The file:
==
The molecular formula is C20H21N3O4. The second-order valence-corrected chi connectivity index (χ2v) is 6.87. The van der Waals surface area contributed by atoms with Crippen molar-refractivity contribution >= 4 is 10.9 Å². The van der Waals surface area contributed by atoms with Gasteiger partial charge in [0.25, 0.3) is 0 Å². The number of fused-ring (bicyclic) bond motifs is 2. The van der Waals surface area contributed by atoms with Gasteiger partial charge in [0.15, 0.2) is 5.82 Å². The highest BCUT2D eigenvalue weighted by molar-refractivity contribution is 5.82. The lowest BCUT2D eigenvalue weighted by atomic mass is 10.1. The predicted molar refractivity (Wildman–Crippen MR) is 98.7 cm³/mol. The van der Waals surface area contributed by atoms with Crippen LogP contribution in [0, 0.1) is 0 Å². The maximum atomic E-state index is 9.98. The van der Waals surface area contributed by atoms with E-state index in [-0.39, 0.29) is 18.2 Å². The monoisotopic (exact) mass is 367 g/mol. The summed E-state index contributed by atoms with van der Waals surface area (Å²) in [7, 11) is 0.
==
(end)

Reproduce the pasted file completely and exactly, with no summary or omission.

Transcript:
The molecular formula is C20H21N3O4. The second-order valence-corrected chi connectivity index (χ2v) is 6.87. The van der Waals surface area contributed by atoms with Crippen molar-refractivity contribution >= 4 is 10.9 Å². The van der Waals surface area contributed by atoms with Gasteiger partial charge in [0.25, 0.3) is 0 Å². The number of fused-ring (bicyclic) bond motifs is 2. The van der Waals surface area contributed by atoms with Gasteiger partial charge in [0.15, 0.2) is 5.82 Å². The highest BCUT2D eigenvalue weighted by molar-refractivity contribution is 5.82. The lowest BCUT2D eigenvalue weighted by atomic mass is 10.1. The predicted molar refractivity (Wildman–Crippen MR) is 98.7 cm³/mol. The van der Waals surface area contributed by atoms with Crippen LogP contribution in [0, 0.1) is 0 Å². The maximum atomic E-state index is 9.98. The van der Waals surface area contributed by atoms with E-state index in [-0.39, 0.29) is 18.2 Å². The monoisotopic (exact) mass is 367 g/mol. The summed E-state index contributed by atoms with van der Waals surface area (Å²) in [7, 11) is 0.